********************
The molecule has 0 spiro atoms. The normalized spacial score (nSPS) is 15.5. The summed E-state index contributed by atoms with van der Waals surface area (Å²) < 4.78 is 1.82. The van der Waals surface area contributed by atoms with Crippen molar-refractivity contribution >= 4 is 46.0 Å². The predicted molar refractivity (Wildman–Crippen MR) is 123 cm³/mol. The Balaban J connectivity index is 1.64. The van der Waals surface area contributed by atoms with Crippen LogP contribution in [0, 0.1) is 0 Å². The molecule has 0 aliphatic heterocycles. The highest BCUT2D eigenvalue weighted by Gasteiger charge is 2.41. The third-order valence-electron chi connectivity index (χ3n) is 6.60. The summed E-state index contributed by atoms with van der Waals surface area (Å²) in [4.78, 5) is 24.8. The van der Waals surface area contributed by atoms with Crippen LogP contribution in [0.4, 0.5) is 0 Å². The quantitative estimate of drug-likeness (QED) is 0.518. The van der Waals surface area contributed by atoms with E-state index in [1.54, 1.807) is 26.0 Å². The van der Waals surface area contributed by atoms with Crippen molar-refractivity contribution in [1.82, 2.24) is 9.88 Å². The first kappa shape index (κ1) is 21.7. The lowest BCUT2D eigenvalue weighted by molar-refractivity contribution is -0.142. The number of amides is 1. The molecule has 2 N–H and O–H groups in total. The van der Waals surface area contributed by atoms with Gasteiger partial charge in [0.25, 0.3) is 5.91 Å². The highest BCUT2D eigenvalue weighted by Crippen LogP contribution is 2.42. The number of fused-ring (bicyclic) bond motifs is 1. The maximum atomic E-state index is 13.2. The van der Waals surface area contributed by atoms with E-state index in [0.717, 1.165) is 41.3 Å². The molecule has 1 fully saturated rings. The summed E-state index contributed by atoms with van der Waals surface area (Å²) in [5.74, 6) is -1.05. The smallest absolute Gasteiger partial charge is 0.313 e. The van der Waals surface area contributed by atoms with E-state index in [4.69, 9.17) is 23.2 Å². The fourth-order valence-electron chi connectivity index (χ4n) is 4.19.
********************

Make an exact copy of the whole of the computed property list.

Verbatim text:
The molecule has 0 spiro atoms. The normalized spacial score (nSPS) is 15.5. The summed E-state index contributed by atoms with van der Waals surface area (Å²) < 4.78 is 1.82. The van der Waals surface area contributed by atoms with Crippen molar-refractivity contribution >= 4 is 46.0 Å². The predicted molar refractivity (Wildman–Crippen MR) is 123 cm³/mol. The Balaban J connectivity index is 1.64. The van der Waals surface area contributed by atoms with Crippen LogP contribution in [0, 0.1) is 0 Å². The molecule has 0 aliphatic heterocycles. The highest BCUT2D eigenvalue weighted by Gasteiger charge is 2.41. The third-order valence-electron chi connectivity index (χ3n) is 6.60. The summed E-state index contributed by atoms with van der Waals surface area (Å²) in [4.78, 5) is 24.8. The van der Waals surface area contributed by atoms with Crippen LogP contribution in [0.4, 0.5) is 0 Å². The quantitative estimate of drug-likeness (QED) is 0.518. The van der Waals surface area contributed by atoms with E-state index in [1.54, 1.807) is 26.0 Å². The van der Waals surface area contributed by atoms with Crippen molar-refractivity contribution in [1.82, 2.24) is 9.88 Å². The first kappa shape index (κ1) is 21.7. The lowest BCUT2D eigenvalue weighted by molar-refractivity contribution is -0.142. The number of amides is 1. The molecule has 2 N–H and O–H groups in total. The van der Waals surface area contributed by atoms with Gasteiger partial charge in [0.25, 0.3) is 5.91 Å². The highest BCUT2D eigenvalue weighted by Crippen LogP contribution is 2.42. The number of fused-ring (bicyclic) bond motifs is 1. The maximum atomic E-state index is 13.2. The van der Waals surface area contributed by atoms with E-state index in [0.717, 1.165) is 41.3 Å². The molecule has 1 fully saturated rings. The summed E-state index contributed by atoms with van der Waals surface area (Å²) in [5.74, 6) is -1.05. The smallest absolute Gasteiger partial charge is 0.313 e. The van der Waals surface area contributed by atoms with E-state index in [4.69, 9.17) is 23.2 Å². The fourth-order valence-electron chi connectivity index (χ4n) is 4.19.